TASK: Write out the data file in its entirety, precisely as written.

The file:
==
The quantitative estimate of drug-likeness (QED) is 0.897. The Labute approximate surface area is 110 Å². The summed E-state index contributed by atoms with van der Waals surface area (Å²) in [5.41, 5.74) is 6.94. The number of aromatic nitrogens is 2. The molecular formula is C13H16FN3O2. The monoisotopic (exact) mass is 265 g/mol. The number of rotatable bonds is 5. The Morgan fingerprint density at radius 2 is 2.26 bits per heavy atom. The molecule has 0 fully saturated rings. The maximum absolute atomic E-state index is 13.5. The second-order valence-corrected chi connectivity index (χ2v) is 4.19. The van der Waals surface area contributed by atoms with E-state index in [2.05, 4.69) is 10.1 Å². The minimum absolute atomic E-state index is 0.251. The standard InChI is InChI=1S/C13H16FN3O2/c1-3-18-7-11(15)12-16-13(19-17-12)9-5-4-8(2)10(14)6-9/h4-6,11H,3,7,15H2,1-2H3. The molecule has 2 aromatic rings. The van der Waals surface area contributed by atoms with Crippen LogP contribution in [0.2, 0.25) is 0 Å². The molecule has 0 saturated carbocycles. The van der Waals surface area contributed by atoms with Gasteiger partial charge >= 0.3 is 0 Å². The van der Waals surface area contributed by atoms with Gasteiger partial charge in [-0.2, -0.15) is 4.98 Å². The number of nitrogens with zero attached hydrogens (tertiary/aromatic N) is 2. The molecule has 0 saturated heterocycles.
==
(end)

The quantitative estimate of drug-likeness (QED) is 0.897. The Labute approximate surface area is 110 Å². The summed E-state index contributed by atoms with van der Waals surface area (Å²) in [5.41, 5.74) is 6.94. The number of aromatic nitrogens is 2. The molecular formula is C13H16FN3O2. The monoisotopic (exact) mass is 265 g/mol. The number of rotatable bonds is 5. The Morgan fingerprint density at radius 2 is 2.26 bits per heavy atom. The molecule has 0 fully saturated rings. The maximum absolute atomic E-state index is 13.5. The second-order valence-corrected chi connectivity index (χ2v) is 4.19. The van der Waals surface area contributed by atoms with E-state index in [2.05, 4.69) is 10.1 Å². The minimum absolute atomic E-state index is 0.251. The standard InChI is InChI=1S/C13H16FN3O2/c1-3-18-7-11(15)12-16-13(19-17-12)9-5-4-8(2)10(14)6-9/h4-6,11H,3,7,15H2,1-2H3. The molecule has 2 aromatic rings. The van der Waals surface area contributed by atoms with Crippen LogP contribution in [0.2, 0.25) is 0 Å². The molecule has 0 saturated carbocycles. The van der Waals surface area contributed by atoms with Gasteiger partial charge >= 0.3 is 0 Å². The van der Waals surface area contributed by atoms with Gasteiger partial charge in [-0.2, -0.15) is 4.98 Å². The number of nitrogens with zero attached hydrogens (tertiary/aromatic N) is 2. The molecule has 0 saturated heterocycles.